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Five Layer Paint Challenge

Updated: Jan 13, 2022

I think the most charming piece of furniture you can own is a hoosier cabinet. They come in many styles and finishes and work well in modern kitchens for extra storage. If you come across a hoosier cabinet while treasure hunting, take a minute and explore the piece. These cabinets were built to last and quality materials were used. Back in the day these furniture pieces weren't just for looks but really the center of any working kitchen, holding flour and other essential ingredients.

A Well Loved Piece

In August 2021 I was given an opportunity to restore a solid pine hoosier cabinet. This cabinet was a family heirloom and the owner was able to share lots of fun memories attached to the piece. As a lot of you know, I like to name the furniture I work on. However, when I work on heirlooms I always ask the owner if they would like to name the piece and this one was named after their grandmother, Ms. Willie Mae. The goal was to preserve and keep this cabinet going in the family so a full restoration was the way to go.

Ms. Willie Mae

Covered in black paint you'd never know there was an additional 4 layers coving beautiful wood. I will be honest here, from the very beginning I knew this was going to be a big job. It was a doable job but also a daunting task that was 100% worth it.

I can't express that enough! It takes a lot of patience to work on pieces like this, you just need to plow through and keep things moving along. When I was waiting for paint stripper to set, I was cleaning layers of paint off hinges and hardware pulls and let's not forget about ALL the screws. This restoration took a few weeks to strip, sand, detail and seal. It was all worth it because the end result was spectacular. There's no other word for it!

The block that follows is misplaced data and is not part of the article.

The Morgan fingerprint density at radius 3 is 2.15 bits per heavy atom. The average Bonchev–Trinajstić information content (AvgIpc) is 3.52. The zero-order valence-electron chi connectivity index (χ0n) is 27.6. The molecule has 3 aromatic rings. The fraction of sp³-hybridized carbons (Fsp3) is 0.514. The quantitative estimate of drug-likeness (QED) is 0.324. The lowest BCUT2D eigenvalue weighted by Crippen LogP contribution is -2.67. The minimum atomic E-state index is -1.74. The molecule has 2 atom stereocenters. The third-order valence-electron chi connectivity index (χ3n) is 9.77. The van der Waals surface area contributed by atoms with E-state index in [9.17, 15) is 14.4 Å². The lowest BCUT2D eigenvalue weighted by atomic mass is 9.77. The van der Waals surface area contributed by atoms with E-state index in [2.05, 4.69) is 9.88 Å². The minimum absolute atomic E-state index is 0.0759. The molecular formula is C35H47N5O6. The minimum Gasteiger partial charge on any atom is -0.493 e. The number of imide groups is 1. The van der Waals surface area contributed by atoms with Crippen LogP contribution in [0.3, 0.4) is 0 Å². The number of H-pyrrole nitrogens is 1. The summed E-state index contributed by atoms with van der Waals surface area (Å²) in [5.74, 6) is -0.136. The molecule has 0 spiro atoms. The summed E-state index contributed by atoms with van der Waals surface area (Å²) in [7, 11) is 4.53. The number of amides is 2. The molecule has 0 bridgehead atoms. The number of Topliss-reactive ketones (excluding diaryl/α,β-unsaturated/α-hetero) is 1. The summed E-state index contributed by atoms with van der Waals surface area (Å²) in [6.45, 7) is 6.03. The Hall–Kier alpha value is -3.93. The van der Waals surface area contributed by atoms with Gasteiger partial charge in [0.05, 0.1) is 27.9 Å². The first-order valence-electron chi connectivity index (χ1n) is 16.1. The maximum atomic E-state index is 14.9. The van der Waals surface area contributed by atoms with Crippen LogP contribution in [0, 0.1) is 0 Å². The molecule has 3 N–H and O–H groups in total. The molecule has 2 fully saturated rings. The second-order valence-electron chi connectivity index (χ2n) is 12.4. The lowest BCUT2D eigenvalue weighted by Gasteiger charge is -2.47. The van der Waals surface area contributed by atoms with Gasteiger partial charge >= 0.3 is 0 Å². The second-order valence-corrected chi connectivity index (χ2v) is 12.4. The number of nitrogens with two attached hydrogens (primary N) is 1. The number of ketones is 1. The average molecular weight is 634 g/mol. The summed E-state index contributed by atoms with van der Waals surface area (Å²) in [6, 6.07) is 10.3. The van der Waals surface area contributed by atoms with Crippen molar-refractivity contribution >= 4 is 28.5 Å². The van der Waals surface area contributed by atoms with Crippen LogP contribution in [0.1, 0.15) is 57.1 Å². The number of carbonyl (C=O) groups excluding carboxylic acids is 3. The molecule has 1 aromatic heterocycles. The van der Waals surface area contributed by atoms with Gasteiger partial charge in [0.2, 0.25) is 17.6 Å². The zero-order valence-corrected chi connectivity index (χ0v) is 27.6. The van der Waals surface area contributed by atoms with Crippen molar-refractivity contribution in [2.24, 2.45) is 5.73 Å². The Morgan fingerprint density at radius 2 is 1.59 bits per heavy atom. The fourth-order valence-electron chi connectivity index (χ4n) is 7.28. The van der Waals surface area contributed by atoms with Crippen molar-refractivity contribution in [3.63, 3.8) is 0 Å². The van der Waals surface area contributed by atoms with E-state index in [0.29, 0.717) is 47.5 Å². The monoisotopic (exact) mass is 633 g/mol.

The paint layers went in this order...Black, Red, Gray, Green, and then White.

Each layer represented a time when the cabinet was loved and used. Stripping it down to it's natural self was the plan so it could be passed down to her daughter. The owner was planning ahead and wanted to give her daughter something with family history to cherish and then, one day, pass to her kids and so on. That's what makes it worth it. That's why I do what I do. Heirlooms are important. It gives us something to hold onto when family members are no longer with us. It's something we can look at and smile while remembering good times.

If you decide to take on your own restoration the best advice I can give you is research techniques and be patient, don't force anything. Let the product do the work and once you've started... keep going! I always use Citristrip paint and varnish remover stripping gel. It's a lot less toxic and the smell is easy to handle. Another must have tool is a metal scraper painters tool. Which works great for removing the stripping gel and getting in those detailed hard to reach places. While using this tool remember to not press too hard, otherwise you'll leave scratches in the wood. If this does happen a good sanding will usually remove those lines, but it's better to avoid in the beginning by not pressing hard. The last must-have to make the process a little easier is a canvas drop cloth. They are low cost and will make life so much easier in the end.

I hope these tips are helpful and thanks for stopping by!

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